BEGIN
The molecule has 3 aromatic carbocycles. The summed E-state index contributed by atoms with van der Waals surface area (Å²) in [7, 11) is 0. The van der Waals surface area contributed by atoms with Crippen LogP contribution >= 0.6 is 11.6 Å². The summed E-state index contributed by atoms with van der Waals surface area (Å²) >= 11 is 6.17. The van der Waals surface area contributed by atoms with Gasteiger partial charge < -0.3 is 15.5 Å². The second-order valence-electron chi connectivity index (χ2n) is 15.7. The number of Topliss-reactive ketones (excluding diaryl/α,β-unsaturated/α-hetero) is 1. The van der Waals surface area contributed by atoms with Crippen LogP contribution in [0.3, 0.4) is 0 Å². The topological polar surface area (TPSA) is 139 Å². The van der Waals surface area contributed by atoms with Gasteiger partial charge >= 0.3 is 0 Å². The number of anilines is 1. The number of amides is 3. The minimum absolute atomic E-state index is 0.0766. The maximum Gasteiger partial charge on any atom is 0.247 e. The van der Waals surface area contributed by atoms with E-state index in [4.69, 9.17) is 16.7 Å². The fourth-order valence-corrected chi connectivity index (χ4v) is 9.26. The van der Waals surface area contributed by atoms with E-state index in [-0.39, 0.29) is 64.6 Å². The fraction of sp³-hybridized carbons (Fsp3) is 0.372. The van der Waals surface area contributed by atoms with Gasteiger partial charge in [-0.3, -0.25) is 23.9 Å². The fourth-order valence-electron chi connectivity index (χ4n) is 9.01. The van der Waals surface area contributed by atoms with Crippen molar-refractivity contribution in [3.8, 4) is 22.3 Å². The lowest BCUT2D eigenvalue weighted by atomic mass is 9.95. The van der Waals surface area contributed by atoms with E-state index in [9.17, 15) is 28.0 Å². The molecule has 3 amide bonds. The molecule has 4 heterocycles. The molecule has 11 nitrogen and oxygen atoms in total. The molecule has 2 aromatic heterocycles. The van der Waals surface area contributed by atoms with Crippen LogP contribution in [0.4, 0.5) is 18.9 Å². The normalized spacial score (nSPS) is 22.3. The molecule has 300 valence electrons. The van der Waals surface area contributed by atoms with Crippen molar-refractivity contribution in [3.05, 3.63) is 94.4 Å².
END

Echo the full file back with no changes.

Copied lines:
The molecule has 3 aromatic carbocycles. The summed E-state index contributed by atoms with van der Waals surface area (Å²) in [7, 11) is 0. The van der Waals surface area contributed by atoms with Crippen LogP contribution >= 0.6 is 11.6 Å². The summed E-state index contributed by atoms with van der Waals surface area (Å²) >= 11 is 6.17. The van der Waals surface area contributed by atoms with Gasteiger partial charge < -0.3 is 15.5 Å². The second-order valence-electron chi connectivity index (χ2n) is 15.7. The number of Topliss-reactive ketones (excluding diaryl/α,β-unsaturated/α-hetero) is 1. The van der Waals surface area contributed by atoms with Crippen LogP contribution in [0.3, 0.4) is 0 Å². The topological polar surface area (TPSA) is 139 Å². The van der Waals surface area contributed by atoms with Gasteiger partial charge >= 0.3 is 0 Å². The number of anilines is 1. The number of amides is 3. The minimum absolute atomic E-state index is 0.0766. The maximum Gasteiger partial charge on any atom is 0.247 e. The van der Waals surface area contributed by atoms with E-state index in [4.69, 9.17) is 16.7 Å². The fourth-order valence-corrected chi connectivity index (χ4v) is 9.26. The van der Waals surface area contributed by atoms with E-state index in [-0.39, 0.29) is 64.6 Å². The fraction of sp³-hybridized carbons (Fsp3) is 0.372. The van der Waals surface area contributed by atoms with Gasteiger partial charge in [-0.3, -0.25) is 23.9 Å². The fourth-order valence-electron chi connectivity index (χ4n) is 9.01. The van der Waals surface area contributed by atoms with Crippen molar-refractivity contribution in [3.8, 4) is 22.3 Å². The lowest BCUT2D eigenvalue weighted by atomic mass is 9.95. The van der Waals surface area contributed by atoms with E-state index in [9.17, 15) is 28.0 Å². The molecule has 3 amide bonds. The molecule has 4 heterocycles. The molecule has 11 nitrogen and oxygen atoms in total. The molecule has 2 aromatic heterocycles. The van der Waals surface area contributed by atoms with Crippen LogP contribution in [0.4, 0.5) is 18.9 Å². The normalized spacial score (nSPS) is 22.3. The molecule has 300 valence electrons. The van der Waals surface area contributed by atoms with Crippen molar-refractivity contribution in [3.05, 3.63) is 94.4 Å².